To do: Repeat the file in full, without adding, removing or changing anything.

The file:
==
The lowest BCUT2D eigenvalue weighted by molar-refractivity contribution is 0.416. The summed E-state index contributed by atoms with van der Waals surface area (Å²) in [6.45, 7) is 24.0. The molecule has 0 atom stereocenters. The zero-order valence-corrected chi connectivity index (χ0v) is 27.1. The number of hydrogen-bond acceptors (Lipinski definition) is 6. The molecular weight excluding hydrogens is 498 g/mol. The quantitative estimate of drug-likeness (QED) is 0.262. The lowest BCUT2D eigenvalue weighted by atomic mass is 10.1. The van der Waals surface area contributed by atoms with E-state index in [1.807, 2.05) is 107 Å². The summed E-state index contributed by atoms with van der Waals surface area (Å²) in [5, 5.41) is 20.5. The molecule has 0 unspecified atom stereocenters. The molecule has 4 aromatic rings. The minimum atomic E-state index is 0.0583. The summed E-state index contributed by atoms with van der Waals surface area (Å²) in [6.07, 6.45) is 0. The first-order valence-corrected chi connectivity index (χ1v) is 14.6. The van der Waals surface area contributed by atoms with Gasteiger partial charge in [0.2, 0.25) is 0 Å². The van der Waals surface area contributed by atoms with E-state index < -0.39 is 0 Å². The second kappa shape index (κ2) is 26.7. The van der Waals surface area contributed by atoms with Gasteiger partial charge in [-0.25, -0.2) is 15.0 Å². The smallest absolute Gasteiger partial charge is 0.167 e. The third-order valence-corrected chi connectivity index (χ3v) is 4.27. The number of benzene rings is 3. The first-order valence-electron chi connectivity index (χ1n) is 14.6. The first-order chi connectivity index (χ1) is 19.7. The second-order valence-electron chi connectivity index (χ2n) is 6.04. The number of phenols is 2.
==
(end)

The lowest BCUT2D eigenvalue weighted by molar-refractivity contribution is 0.416. The summed E-state index contributed by atoms with van der Waals surface area (Å²) in [6.45, 7) is 24.0. The molecule has 0 atom stereocenters. The zero-order valence-corrected chi connectivity index (χ0v) is 27.1. The number of hydrogen-bond acceptors (Lipinski definition) is 6. The molecular weight excluding hydrogens is 498 g/mol. The quantitative estimate of drug-likeness (QED) is 0.262. The lowest BCUT2D eigenvalue weighted by atomic mass is 10.1. The van der Waals surface area contributed by atoms with E-state index in [1.807, 2.05) is 107 Å². The summed E-state index contributed by atoms with van der Waals surface area (Å²) in [5, 5.41) is 20.5. The molecule has 0 unspecified atom stereocenters. The molecule has 4 aromatic rings. The minimum atomic E-state index is 0.0583. The summed E-state index contributed by atoms with van der Waals surface area (Å²) in [6.07, 6.45) is 0. The first-order valence-corrected chi connectivity index (χ1v) is 14.6. The van der Waals surface area contributed by atoms with Gasteiger partial charge in [0.2, 0.25) is 0 Å². The van der Waals surface area contributed by atoms with E-state index < -0.39 is 0 Å². The second kappa shape index (κ2) is 26.7. The van der Waals surface area contributed by atoms with Gasteiger partial charge in [-0.25, -0.2) is 15.0 Å². The smallest absolute Gasteiger partial charge is 0.167 e. The third-order valence-corrected chi connectivity index (χ3v) is 4.27. The number of benzene rings is 3. The first-order valence-electron chi connectivity index (χ1n) is 14.6. The first-order chi connectivity index (χ1) is 19.7. The second-order valence-electron chi connectivity index (χ2n) is 6.04. The number of phenols is 2.